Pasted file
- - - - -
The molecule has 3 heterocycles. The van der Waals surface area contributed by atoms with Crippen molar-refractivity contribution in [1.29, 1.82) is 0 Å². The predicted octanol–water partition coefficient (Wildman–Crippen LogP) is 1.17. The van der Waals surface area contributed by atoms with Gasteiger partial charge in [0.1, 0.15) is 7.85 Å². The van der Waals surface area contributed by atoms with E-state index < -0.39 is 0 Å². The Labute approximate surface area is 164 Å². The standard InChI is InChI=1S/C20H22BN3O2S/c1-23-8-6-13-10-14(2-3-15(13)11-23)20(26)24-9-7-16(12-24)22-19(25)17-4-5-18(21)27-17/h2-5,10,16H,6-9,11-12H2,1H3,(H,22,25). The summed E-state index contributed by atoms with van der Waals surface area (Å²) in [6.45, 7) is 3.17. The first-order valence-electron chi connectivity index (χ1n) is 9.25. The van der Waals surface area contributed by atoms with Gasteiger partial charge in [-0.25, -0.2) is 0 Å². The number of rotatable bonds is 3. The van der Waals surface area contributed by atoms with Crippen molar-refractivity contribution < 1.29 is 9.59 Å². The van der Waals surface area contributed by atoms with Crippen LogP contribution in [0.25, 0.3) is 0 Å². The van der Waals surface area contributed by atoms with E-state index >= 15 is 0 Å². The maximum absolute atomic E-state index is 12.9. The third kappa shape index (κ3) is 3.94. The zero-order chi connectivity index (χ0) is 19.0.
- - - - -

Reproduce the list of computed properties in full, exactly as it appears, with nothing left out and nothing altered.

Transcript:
The molecule has 3 heterocycles. The van der Waals surface area contributed by atoms with Crippen molar-refractivity contribution in [1.29, 1.82) is 0 Å². The predicted octanol–water partition coefficient (Wildman–Crippen LogP) is 1.17. The van der Waals surface area contributed by atoms with Gasteiger partial charge in [0.1, 0.15) is 7.85 Å². The van der Waals surface area contributed by atoms with E-state index < -0.39 is 0 Å². The Labute approximate surface area is 164 Å². The standard InChI is InChI=1S/C20H22BN3O2S/c1-23-8-6-13-10-14(2-3-15(13)11-23)20(26)24-9-7-16(12-24)22-19(25)17-4-5-18(21)27-17/h2-5,10,16H,6-9,11-12H2,1H3,(H,22,25). The summed E-state index contributed by atoms with van der Waals surface area (Å²) in [6.45, 7) is 3.17. The first-order valence-electron chi connectivity index (χ1n) is 9.25. The van der Waals surface area contributed by atoms with Gasteiger partial charge in [-0.25, -0.2) is 0 Å². The number of rotatable bonds is 3. The van der Waals surface area contributed by atoms with Crippen molar-refractivity contribution < 1.29 is 9.59 Å². The van der Waals surface area contributed by atoms with Crippen LogP contribution in [0.25, 0.3) is 0 Å². The van der Waals surface area contributed by atoms with E-state index >= 15 is 0 Å². The maximum absolute atomic E-state index is 12.9. The third kappa shape index (κ3) is 3.94. The zero-order chi connectivity index (χ0) is 19.0.